The alternative approach is to just store the shuffle data in remote disaggregate storage in order to decouple the compute instances from shuffle storage altogether. This however also has a non-negligible performance overhead since all reason rights of the shuffle data, now needs to go through this remote storage. So with Magnet we’re actually trying to propose an alternative hybrid approach for storing the shuffle data in such disaggregate cluster setups.
So we will leverage both the local storage available to the compute instances and the remote storage, such that the local storage is acting as a caching layer for the shuffle storage. With this set up the shuffle data will still be produced onto the local storage first. However, the local storage is now treated as an ephemeral storage instead of a permanent storage, meaning that the local storage can evict or even relocate locally stored shuffle data to remote permanent storage if needed, unless it can tolerate running out of local storage space or even compute instance decommissions.
When the shuffle data is fetched, if it is still presenting the local storage, it will be accessed directly. Otherwise, it will be fetched from remote storage first, before serving to the reducers. This approach will still preserve Magnet’s benefit of the much improved shuffle data locality. We’re also enabling that decoupling of shuffle storage from the compute instances. We will provide links to more details on this approach and at the end of the presentation.
So in addition to this, another area that we see Magnet can bring additional benefits, is how it can help to optimize Python-centric data processing workloads. The surge of the usage for AI in recent years across industry has driven the adoption of Python for building AI data pipelines. A different from the [inaudible] use cases, where developers might still largely preferred SQL as the language. The AI developers are increasingly leaning towards Python as their first choice.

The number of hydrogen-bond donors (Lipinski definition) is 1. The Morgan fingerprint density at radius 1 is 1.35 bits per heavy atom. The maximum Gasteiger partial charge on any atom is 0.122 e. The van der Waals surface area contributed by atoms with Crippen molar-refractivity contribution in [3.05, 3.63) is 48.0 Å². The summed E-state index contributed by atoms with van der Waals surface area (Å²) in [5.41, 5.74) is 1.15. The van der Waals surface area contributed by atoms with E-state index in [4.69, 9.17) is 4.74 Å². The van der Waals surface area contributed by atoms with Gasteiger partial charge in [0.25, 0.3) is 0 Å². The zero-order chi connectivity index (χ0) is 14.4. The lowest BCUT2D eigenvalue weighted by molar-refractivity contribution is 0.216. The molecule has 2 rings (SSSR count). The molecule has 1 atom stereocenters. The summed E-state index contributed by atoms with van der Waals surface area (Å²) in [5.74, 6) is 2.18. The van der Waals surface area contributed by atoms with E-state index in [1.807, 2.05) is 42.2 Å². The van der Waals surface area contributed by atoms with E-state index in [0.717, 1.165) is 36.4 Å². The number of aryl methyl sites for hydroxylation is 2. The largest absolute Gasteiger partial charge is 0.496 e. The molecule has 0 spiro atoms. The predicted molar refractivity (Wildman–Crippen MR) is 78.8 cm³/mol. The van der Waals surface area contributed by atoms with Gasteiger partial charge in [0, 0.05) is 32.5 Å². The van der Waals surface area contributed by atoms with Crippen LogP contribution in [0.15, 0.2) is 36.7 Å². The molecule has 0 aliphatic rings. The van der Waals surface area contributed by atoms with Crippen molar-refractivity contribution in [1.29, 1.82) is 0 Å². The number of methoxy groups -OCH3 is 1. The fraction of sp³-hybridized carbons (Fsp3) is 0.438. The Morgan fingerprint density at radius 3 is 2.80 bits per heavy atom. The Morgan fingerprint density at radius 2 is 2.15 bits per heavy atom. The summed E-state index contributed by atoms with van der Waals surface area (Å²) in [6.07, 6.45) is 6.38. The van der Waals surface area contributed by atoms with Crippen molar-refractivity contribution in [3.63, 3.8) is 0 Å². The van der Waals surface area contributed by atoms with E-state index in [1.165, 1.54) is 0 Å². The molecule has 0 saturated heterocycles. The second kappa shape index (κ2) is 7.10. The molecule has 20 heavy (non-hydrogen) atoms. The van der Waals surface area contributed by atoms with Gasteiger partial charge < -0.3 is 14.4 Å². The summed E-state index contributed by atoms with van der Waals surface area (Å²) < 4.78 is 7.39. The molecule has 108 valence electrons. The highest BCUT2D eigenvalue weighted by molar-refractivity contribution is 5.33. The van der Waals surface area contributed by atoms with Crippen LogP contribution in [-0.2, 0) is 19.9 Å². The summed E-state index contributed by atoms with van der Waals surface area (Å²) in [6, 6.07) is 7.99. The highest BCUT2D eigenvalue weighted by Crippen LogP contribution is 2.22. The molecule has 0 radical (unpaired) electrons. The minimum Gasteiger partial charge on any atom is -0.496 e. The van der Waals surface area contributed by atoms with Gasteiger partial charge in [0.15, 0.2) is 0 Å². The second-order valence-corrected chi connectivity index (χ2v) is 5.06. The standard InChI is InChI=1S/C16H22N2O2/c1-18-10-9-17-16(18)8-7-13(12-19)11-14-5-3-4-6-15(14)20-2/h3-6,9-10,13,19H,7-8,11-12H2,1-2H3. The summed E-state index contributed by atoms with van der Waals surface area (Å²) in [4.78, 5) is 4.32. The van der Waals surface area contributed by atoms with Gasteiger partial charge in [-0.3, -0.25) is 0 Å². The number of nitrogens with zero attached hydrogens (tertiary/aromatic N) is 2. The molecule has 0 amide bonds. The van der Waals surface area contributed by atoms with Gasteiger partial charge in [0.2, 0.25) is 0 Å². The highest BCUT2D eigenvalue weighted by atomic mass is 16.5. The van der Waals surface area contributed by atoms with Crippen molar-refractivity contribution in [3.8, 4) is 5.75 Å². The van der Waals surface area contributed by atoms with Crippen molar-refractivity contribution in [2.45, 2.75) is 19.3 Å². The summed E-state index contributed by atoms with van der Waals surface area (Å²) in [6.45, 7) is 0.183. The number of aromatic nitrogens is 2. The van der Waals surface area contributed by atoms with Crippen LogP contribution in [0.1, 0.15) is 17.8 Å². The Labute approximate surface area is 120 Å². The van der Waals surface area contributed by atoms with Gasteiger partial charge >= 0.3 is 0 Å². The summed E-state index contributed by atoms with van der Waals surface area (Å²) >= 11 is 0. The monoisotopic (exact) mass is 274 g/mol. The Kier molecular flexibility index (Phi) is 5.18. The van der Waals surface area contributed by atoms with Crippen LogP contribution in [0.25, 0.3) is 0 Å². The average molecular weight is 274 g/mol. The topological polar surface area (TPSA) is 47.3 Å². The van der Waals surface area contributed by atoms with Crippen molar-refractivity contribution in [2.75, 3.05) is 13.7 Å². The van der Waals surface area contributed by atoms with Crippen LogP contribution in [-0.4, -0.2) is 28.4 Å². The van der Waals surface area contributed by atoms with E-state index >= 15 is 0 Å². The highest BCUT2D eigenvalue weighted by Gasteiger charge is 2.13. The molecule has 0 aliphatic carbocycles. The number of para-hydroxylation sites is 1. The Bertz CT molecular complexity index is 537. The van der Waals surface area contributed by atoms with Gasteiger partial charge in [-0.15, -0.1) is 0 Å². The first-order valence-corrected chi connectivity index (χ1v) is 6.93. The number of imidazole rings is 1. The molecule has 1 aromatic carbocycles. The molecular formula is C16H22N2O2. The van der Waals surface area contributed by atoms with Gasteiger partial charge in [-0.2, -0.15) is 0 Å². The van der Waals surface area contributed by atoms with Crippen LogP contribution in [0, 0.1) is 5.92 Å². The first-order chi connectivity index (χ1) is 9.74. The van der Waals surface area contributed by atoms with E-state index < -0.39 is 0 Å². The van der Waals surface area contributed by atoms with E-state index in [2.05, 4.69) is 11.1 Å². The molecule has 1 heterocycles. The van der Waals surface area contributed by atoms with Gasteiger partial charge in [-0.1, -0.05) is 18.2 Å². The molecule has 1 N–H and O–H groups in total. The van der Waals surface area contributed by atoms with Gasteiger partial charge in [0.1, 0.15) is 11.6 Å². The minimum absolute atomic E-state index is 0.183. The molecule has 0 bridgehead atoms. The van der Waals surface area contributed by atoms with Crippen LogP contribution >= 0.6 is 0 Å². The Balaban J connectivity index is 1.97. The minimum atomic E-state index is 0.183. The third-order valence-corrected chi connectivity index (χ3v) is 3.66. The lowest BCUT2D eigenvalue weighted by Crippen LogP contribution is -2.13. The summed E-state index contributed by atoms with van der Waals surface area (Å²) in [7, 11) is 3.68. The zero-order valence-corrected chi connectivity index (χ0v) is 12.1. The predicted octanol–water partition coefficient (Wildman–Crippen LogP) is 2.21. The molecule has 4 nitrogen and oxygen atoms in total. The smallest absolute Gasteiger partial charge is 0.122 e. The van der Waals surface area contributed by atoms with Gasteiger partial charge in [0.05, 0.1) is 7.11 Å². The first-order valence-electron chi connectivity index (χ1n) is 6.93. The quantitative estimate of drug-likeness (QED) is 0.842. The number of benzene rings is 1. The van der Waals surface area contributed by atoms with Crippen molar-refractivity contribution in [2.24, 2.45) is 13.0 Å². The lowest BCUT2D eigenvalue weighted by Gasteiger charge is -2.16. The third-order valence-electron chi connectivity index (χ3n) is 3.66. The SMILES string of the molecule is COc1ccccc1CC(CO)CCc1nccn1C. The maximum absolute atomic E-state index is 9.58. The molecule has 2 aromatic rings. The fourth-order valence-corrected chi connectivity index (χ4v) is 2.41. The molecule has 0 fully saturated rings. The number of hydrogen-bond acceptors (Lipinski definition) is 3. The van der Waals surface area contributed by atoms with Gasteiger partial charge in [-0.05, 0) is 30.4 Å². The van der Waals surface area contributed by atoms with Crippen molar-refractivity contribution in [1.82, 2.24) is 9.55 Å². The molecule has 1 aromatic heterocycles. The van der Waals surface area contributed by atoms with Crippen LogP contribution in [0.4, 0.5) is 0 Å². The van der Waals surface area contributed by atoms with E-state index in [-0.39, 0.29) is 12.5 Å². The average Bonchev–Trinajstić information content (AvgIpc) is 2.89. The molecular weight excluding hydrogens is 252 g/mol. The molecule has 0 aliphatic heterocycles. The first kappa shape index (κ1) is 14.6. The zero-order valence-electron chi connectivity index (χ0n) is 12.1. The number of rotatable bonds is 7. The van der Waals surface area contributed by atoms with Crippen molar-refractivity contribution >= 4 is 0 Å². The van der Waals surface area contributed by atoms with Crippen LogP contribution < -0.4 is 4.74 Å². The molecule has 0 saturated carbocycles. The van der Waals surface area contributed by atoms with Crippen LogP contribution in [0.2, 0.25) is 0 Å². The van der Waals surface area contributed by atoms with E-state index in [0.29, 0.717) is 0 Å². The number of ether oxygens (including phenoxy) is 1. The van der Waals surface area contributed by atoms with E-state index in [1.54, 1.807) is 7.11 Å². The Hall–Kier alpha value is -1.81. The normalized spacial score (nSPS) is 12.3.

Since Magnet’s optimization is at the shuffle layer, which is a very fundamental building block for modern big data computer engines, it is generic enough to bring benefits to both SQL-centric analytics workloads, as well as the Python-centric data processing workloads in AI data pipelines. To fully unlocked those benefits we’re also looking to support a Magnet for Spark and Kubernetes deployment scenarios.
So this concludes our talk. Towards the end we also want to provide a few resources for people who are interested in learning more details. The first is the upstream Spark direct ticket under which we’re currently contributing Magnet to our project Spark. You can follow this ticket to get an idea of when this feature becomes fully available in Spark.
The second is a blog post we published last year, which talks a bit more on the design implementations of Magnet. And this blog post is also a simplified version of our we [inaudible] paper published last year, which contains more insights. To last, we also recently published a second blog post, which contains information about the production results of Magnet at LinkedIn, as well as more detailed information on some of the future works we just talked about earlier. We hope you will find them useful. So towards the end, we would like to also encourage people to rate and review this session and to let us know your feedbacks. We will also be available, if you’re curious, after this presentation.

Chandni Singh

I have been working on the Data Infrastructure projects in the Hadoop ecosystem since 2013. I am an Apache Hadoop committer and an Apache Apex PMC. Currently, I work on Apache Spark at LinkedIn. I’v...
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Min Shen

Min Shen is a tech lead at LinkedIn. His team's focus is to build and scale LinkedIn's general purpose batch compute engine based on Apache Spark. The team empowers multiple use cases at LinkedIn rang...